Tuesday, December 3, 2013
Lady Of Water & Sky
The Grumman G-111 Albatross flies again
In 2008, owner Joe Duke found the 1954 Grumman G-111 Albatross in an Arizona desert storage facility. He spent five years restoring the 30,000-pound flying boat.
If the lack of parts doesn't get you, the operating costs will. With fuel flows of about 50 gallons per hour per engine, along with several quarts of oil, an exorbitant reserve for overhauls on the scarce engines and props, and all the rest of the care and feeding of this airplane, per-hour costs can exceed $1,200 per hour. Still, as a wise old aviation sage once admonished, never calculate the cost of owning an airplane. That's because it has little to do with money and a lot to do with satisfaction. I'd guess Duke feels privileged writing those checks in exchange for flying a time machine.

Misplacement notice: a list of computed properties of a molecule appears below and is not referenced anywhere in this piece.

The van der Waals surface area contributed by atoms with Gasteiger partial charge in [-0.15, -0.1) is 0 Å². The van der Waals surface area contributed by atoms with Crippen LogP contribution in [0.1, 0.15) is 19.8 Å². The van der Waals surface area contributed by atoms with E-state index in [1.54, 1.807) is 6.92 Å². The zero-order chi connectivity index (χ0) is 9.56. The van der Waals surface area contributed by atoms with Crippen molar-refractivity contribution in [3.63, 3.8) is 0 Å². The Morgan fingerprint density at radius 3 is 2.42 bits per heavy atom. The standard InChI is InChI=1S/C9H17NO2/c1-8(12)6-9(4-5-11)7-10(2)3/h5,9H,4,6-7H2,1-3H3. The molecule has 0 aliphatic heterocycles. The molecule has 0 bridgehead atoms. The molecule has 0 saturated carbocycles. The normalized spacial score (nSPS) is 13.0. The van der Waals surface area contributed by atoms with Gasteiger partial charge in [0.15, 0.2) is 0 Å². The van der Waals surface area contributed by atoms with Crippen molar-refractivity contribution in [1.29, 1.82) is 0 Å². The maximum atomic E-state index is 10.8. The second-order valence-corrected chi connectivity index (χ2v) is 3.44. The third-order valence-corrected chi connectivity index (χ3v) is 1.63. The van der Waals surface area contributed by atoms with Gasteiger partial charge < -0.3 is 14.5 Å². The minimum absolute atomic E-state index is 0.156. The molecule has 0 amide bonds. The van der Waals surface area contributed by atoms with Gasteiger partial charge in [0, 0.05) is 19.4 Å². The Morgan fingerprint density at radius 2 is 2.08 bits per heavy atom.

When it's my turn to fly, I take the right seat like a man savoring the finest steak available. The controls are heavy but well-balanced. She's nimble but ponderous, and her handling reminds me of a DC-3. The throttles feel good in the hand, and you have to press the rudders with conviction to get a response. Nothing happens in a hurry, and she feels solid and responsive. She's a delight, and I'm accustomed to her feel in short time. We sashay around Lake Mead, and all too soon, it's time to give her back.
With each pass for the camera the ground rumbled and the water sprayed in enormous sheets. I knew that Duke and LeVeque were having a great time. And if these beloved aircraft are really more than just a collection of wires, rivets and sheet metal, then this Albatross looked proud. Because in fulfilling his own dream, Duke may have unleashed the destiny this airplane longed for during those 30 years in the desert: to fly again. Dreams are funny things.
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